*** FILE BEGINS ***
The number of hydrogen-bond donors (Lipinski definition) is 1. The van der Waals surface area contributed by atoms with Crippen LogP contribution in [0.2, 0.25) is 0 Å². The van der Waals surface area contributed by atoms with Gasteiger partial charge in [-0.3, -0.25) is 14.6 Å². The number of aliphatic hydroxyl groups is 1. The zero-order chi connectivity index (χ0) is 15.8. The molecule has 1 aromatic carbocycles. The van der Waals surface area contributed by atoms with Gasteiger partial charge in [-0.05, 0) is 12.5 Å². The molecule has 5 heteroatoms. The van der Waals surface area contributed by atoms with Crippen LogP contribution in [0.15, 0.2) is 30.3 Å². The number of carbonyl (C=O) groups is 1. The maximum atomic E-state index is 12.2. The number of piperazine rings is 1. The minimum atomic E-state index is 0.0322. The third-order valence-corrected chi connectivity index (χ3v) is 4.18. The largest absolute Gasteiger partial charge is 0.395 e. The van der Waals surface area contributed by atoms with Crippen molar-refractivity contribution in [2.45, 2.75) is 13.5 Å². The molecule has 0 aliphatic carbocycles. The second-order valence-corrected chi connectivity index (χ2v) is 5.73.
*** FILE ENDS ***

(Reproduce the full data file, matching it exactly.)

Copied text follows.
The number of hydrogen-bond donors (Lipinski definition) is 1. The van der Waals surface area contributed by atoms with Crippen LogP contribution in [0.2, 0.25) is 0 Å². The van der Waals surface area contributed by atoms with Gasteiger partial charge in [-0.3, -0.25) is 14.6 Å². The number of aliphatic hydroxyl groups is 1. The zero-order chi connectivity index (χ0) is 15.8. The molecule has 1 aromatic carbocycles. The van der Waals surface area contributed by atoms with Gasteiger partial charge in [-0.05, 0) is 12.5 Å². The molecule has 5 heteroatoms. The van der Waals surface area contributed by atoms with Crippen LogP contribution in [0.15, 0.2) is 30.3 Å². The number of carbonyl (C=O) groups is 1. The maximum atomic E-state index is 12.2. The number of piperazine rings is 1. The minimum atomic E-state index is 0.0322. The third-order valence-corrected chi connectivity index (χ3v) is 4.18. The largest absolute Gasteiger partial charge is 0.395 e. The van der Waals surface area contributed by atoms with Crippen molar-refractivity contribution in [2.45, 2.75) is 13.5 Å². The molecule has 0 aliphatic carbocycles. The second-order valence-corrected chi connectivity index (χ2v) is 5.73.